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‘As a straight person’, this politician feels stigmatized by LGBTI people

‘As a straight person’, this politician feels stigmatized by LGBTI people

Steven Blackett in suit with red bowtie walks past a crowd of reporters outside

One of Barbados’ senior Ministers said calls to end LGBTI criminalization made him feel ‘marginalized, harassed and stigmatized’.

Minister of Social Care and Community Development Steve Blackett was addressing a government party meeting in the eastern Caribbean nation when he made the comments.

Blackett warned same-sex marriage would never happen in Barbados, sending a clear message to the ‘external forces and internal forces’ advocating for marriage equality.

Despite having some of the strictest anti-sodomy laws in the world, Blackett said Barbados was tolerant of the LGBTI community.

‘If you want to be same-sex, that’s your business… nothing wrong with that at all. Barbados has always been tolerant to homosexuals among us,’ Blackett said according to a report in Barbados Today.

‘They are our relatives, our family or friends, our kith and kin, our hairdressers, our tailors…Same-sex relationships in most neighbourhoods are nothing new.’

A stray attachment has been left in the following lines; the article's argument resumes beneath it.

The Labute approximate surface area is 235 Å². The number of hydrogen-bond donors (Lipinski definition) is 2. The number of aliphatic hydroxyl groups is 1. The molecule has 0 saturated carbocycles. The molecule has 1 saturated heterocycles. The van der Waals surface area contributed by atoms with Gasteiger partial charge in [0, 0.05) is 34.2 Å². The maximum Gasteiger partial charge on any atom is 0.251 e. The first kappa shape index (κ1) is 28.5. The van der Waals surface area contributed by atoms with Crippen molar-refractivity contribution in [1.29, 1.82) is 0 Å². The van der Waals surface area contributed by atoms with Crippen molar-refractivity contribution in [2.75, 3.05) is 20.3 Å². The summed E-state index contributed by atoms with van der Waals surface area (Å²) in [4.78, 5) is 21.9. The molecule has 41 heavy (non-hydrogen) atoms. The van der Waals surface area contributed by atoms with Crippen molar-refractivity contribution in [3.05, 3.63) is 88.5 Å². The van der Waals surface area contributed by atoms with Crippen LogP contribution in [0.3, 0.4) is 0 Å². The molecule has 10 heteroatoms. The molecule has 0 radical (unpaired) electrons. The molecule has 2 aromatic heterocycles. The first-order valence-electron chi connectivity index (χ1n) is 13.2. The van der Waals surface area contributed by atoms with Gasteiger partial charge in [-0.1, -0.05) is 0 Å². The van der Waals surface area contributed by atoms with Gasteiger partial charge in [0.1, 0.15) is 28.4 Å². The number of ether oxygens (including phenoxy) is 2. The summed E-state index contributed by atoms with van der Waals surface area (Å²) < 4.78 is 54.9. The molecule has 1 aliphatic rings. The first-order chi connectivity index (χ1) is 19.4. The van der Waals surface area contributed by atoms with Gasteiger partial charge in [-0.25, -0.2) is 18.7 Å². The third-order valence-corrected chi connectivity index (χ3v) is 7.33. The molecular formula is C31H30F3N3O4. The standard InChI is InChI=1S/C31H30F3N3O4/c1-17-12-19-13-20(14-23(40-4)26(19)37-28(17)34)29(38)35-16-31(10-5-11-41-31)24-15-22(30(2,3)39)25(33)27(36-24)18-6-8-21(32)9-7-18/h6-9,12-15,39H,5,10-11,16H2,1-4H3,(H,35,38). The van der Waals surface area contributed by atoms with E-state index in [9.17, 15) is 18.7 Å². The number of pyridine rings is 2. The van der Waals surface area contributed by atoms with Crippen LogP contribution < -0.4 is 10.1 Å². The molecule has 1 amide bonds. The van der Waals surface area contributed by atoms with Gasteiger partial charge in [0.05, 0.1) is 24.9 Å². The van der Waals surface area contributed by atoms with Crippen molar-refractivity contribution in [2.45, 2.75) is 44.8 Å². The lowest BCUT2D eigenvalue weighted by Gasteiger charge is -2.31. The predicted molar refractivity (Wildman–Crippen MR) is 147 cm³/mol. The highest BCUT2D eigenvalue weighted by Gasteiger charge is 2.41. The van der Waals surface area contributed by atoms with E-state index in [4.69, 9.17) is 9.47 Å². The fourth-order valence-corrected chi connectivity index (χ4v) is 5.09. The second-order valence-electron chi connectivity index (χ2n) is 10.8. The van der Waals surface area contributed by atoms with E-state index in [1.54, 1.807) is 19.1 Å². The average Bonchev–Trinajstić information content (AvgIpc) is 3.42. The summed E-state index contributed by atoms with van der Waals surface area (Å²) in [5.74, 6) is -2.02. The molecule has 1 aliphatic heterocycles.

But their ongoing campaigning for equal rights was making Blackett uncomfortable.

‘This LGBT lobby is so insistent, so persistent, claiming this community is being marginalized and stigmatized,’ he said.

‘They have been so insistent and persistent that I, as a straight person, you as a straight person, we’re beginning to feel marginalized, harassed and stigmatized by them.’

LGBTI people have long featured in Barbados’ culture, but same-sex marriage was more recent concept.

‘What is new, though, is an attempt to transpose and to transplant a foreign culture into Barbados called same-sex marriage,’ he said.

‘Now that is what I have a problem with. We must also watch this creeping attempt to offend and insult our moral sensitivities here in Barbados.’

Nowhere is safe

A recent Human Rights Watch (HRW) report found the LGBTI people exist in the eastern Caribbean and lead productive lives. But the face a lot of discrimination and violence, and are not safe in places such as their homes or church.

Jason (not his real name) is a 40-year-old man from Barbados. He told HRW the crushing impact of living in a homophobic country where you can’t be your real self.

‘People don’t understand how much pressure it is not to be your true authentic self and how that is such a mental strain – to the point where that is so detrimental to you as a person,’ he said Jason.

‘It hinders our education opportunities, and work opportunities and taking part in your community.’